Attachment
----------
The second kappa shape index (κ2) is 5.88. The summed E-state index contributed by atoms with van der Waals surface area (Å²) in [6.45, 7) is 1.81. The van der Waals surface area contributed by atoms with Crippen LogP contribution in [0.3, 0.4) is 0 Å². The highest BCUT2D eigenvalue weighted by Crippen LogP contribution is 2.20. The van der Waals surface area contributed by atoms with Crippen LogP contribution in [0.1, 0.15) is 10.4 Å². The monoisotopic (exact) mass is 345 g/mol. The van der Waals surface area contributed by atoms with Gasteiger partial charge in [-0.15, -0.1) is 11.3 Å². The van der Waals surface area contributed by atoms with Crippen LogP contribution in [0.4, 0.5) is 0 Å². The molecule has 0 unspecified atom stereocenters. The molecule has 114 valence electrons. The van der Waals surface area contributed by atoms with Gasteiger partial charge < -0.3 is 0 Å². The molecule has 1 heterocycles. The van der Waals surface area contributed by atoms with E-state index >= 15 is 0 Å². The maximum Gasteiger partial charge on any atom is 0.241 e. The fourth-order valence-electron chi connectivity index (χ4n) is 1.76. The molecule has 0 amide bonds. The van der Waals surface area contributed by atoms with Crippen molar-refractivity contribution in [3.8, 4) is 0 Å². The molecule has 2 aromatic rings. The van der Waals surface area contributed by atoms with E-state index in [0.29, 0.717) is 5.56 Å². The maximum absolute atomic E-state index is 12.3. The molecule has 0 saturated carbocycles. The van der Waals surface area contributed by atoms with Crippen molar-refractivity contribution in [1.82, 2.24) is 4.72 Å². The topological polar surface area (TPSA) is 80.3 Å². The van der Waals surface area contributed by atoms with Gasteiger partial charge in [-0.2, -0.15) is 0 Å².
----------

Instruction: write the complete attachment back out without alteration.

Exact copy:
The second kappa shape index (κ2) is 5.88. The summed E-state index contributed by atoms with van der Waals surface area (Å²) in [6.45, 7) is 1.81. The van der Waals surface area contributed by atoms with Crippen LogP contribution in [0.3, 0.4) is 0 Å². The highest BCUT2D eigenvalue weighted by Crippen LogP contribution is 2.20. The van der Waals surface area contributed by atoms with Crippen LogP contribution in [0.1, 0.15) is 10.4 Å². The monoisotopic (exact) mass is 345 g/mol. The van der Waals surface area contributed by atoms with Gasteiger partial charge in [-0.15, -0.1) is 11.3 Å². The van der Waals surface area contributed by atoms with Crippen LogP contribution in [0.4, 0.5) is 0 Å². The molecule has 0 unspecified atom stereocenters. The molecule has 114 valence electrons. The van der Waals surface area contributed by atoms with Gasteiger partial charge < -0.3 is 0 Å². The molecule has 1 heterocycles. The van der Waals surface area contributed by atoms with E-state index >= 15 is 0 Å². The maximum Gasteiger partial charge on any atom is 0.241 e. The fourth-order valence-electron chi connectivity index (χ4n) is 1.76. The molecule has 0 amide bonds. The van der Waals surface area contributed by atoms with Crippen molar-refractivity contribution in [3.8, 4) is 0 Å². The molecule has 2 aromatic rings. The van der Waals surface area contributed by atoms with E-state index in [0.29, 0.717) is 5.56 Å². The maximum absolute atomic E-state index is 12.3. The molecule has 0 saturated carbocycles. The van der Waals surface area contributed by atoms with Crippen molar-refractivity contribution in [1.82, 2.24) is 4.72 Å². The topological polar surface area (TPSA) is 80.3 Å². The van der Waals surface area contributed by atoms with Gasteiger partial charge in [-0.2, -0.15) is 0 Å².